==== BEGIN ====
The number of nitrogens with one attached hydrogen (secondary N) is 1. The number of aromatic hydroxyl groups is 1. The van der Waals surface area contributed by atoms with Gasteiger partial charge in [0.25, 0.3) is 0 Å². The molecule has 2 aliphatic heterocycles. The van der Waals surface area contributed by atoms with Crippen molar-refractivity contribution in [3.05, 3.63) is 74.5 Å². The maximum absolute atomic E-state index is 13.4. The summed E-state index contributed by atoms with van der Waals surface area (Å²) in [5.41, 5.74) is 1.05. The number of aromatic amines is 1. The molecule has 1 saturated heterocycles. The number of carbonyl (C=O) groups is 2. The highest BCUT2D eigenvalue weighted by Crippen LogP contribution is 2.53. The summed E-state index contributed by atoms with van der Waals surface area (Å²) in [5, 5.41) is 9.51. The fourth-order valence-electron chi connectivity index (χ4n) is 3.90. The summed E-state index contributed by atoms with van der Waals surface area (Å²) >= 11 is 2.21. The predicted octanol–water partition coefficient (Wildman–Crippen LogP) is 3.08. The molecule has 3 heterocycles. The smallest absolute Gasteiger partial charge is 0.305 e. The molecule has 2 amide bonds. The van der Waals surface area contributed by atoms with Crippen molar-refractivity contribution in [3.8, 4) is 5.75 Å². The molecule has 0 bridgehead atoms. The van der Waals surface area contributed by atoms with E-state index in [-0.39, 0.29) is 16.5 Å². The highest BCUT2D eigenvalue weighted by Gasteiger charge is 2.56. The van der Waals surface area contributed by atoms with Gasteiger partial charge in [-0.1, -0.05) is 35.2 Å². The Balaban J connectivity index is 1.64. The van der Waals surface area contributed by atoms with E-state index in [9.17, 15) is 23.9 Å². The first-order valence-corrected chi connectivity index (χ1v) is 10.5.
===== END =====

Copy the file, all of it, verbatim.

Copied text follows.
The number of nitrogens with one attached hydrogen (secondary N) is 1. The number of aromatic hydroxyl groups is 1. The van der Waals surface area contributed by atoms with Gasteiger partial charge in [0.25, 0.3) is 0 Å². The molecule has 2 aliphatic heterocycles. The van der Waals surface area contributed by atoms with Crippen molar-refractivity contribution in [3.05, 3.63) is 74.5 Å². The maximum absolute atomic E-state index is 13.4. The summed E-state index contributed by atoms with van der Waals surface area (Å²) in [5.41, 5.74) is 1.05. The number of aromatic amines is 1. The molecule has 1 saturated heterocycles. The number of carbonyl (C=O) groups is 2. The highest BCUT2D eigenvalue weighted by Crippen LogP contribution is 2.53. The summed E-state index contributed by atoms with van der Waals surface area (Å²) in [5, 5.41) is 9.51. The fourth-order valence-electron chi connectivity index (χ4n) is 3.90. The summed E-state index contributed by atoms with van der Waals surface area (Å²) >= 11 is 2.21. The predicted octanol–water partition coefficient (Wildman–Crippen LogP) is 3.08. The molecule has 3 heterocycles. The smallest absolute Gasteiger partial charge is 0.305 e. The molecule has 2 amide bonds. The van der Waals surface area contributed by atoms with Crippen molar-refractivity contribution in [3.8, 4) is 5.75 Å². The molecule has 0 bridgehead atoms. The van der Waals surface area contributed by atoms with E-state index in [-0.39, 0.29) is 16.5 Å². The highest BCUT2D eigenvalue weighted by Gasteiger charge is 2.56. The van der Waals surface area contributed by atoms with Gasteiger partial charge in [-0.1, -0.05) is 35.2 Å². The Balaban J connectivity index is 1.64. The van der Waals surface area contributed by atoms with E-state index in [9.17, 15) is 23.9 Å². The first-order valence-corrected chi connectivity index (χ1v) is 10.5.